Three-dimensional X-ray diffraction data for a shape memory alloy before and during deformation (red = austenite, green = martensite).

The September cover article for Acta Crystallographica Section A is a study published by researchers from Colorado School of Mines and the Cornell High Energy Synchrotron Source. Dr. Ashely Bucsek, recent Mines grad and current postdoctoral fellow at University of Minnesota, and Dr. Aaron Stebner of Mines are two of the five co-authors on the study titled “Measuring Stress-Induced Martensite Microstructures Using Far-Field High-Energy Diffraction Microscopy.”

Advanced materials—those that have atypical sizes, microstructures, deformation mechanisms, and/or material responses—are increasingly important in the development of innovative technologies. While the atypical characteristics of advanced materials enable major technological breakthroughs, they simultaneously present new challenges to overcome in developing and certifying those technologies. To accelerate the deployment of advanced materials, significant advancements in modeling and characterization are needed that enable researchers to understand and predict material behaviors.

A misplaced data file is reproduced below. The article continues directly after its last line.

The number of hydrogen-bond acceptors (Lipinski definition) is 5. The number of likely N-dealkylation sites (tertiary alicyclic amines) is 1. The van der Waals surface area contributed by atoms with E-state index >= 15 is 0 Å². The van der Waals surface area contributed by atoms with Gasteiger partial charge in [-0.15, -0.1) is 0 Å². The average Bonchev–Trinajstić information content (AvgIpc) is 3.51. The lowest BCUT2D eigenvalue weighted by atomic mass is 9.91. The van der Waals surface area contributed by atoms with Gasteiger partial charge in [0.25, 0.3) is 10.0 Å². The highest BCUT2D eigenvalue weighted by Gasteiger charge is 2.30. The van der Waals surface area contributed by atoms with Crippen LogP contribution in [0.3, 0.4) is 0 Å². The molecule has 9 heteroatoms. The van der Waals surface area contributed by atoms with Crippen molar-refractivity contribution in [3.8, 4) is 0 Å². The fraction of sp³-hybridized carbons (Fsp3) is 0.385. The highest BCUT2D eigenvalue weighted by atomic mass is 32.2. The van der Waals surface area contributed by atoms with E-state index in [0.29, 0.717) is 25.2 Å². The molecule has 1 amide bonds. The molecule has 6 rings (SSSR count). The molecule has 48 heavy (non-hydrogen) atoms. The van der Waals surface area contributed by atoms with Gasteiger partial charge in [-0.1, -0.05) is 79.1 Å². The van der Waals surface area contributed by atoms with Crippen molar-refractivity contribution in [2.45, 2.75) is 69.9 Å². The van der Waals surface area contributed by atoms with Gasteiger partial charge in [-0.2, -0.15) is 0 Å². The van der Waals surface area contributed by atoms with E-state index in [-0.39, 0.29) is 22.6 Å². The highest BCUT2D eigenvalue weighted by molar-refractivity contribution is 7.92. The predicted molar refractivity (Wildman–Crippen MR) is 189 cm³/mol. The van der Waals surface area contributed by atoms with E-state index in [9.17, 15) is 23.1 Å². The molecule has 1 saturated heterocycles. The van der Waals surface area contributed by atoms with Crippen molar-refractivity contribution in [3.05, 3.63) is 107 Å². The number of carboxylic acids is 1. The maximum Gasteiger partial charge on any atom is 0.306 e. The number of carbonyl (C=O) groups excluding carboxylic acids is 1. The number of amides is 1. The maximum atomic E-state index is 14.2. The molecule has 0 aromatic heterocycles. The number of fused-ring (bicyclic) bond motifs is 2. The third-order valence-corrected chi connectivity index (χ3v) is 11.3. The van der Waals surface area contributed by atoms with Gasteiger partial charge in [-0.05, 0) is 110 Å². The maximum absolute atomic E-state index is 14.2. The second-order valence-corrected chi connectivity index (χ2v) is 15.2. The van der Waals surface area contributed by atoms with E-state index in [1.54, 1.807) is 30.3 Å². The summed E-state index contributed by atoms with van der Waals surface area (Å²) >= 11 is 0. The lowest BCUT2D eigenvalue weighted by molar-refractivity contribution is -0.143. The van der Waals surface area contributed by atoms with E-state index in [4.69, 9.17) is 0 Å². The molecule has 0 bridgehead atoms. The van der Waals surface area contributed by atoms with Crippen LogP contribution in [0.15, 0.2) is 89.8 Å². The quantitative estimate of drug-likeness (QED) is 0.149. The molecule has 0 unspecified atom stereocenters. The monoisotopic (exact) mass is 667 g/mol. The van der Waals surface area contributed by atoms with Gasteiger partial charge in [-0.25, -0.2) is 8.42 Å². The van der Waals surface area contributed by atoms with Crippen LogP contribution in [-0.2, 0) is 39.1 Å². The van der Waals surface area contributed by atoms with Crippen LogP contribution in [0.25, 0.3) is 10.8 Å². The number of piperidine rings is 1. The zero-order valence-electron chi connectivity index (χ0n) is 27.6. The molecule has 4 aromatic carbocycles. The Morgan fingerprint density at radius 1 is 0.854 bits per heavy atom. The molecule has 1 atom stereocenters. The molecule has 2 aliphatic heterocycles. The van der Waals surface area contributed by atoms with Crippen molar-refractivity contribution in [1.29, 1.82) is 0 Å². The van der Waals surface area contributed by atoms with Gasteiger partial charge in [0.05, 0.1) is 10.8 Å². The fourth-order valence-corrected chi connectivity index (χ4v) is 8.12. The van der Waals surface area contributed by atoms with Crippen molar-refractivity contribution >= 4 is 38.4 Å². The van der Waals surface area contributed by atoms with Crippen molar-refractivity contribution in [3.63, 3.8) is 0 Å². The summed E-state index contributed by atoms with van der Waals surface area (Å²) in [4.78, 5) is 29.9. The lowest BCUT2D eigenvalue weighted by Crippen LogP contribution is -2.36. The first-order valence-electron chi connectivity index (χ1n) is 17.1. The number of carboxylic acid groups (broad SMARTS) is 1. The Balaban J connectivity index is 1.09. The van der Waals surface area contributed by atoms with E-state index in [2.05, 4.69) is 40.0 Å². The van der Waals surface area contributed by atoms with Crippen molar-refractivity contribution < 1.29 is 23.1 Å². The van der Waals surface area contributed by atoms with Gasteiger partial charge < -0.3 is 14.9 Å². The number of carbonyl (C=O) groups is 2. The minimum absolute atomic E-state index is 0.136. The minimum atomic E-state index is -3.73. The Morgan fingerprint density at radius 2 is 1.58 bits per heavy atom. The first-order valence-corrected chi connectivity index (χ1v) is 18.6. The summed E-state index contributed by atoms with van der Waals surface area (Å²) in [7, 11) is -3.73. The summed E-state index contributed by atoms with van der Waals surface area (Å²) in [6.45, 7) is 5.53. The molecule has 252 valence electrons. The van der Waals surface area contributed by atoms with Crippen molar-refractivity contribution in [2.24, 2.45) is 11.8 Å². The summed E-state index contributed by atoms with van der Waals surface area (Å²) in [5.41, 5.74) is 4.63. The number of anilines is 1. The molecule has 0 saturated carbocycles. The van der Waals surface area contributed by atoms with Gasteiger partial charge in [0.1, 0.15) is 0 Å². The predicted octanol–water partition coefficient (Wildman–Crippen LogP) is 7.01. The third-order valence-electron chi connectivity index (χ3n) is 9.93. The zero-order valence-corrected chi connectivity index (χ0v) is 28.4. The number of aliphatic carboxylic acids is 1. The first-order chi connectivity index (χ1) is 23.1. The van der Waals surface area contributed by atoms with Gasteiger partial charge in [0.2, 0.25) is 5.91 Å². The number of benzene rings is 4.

Modern experimental techniques such as three-dimensional X-ray diffraction (3DXRD) offer the ability to acquire microstructural information in ways that have never been possible before. In this study, researchers from Colorado School of Mines and the Cornell High Energy Synchrotron Source use 3DXRD to study martensitic phase transformations in nickel-titanium shape memory alloys. The results reveal both strengths and weaknesses of long-accepted micromechanical theories of martensitic transformations. The 3DXRD techniques and analyses presented in this work provide nondestructive means to study the complicated microstructure evolution occurring beneath the surface of shape memory alloys and other advanced materials.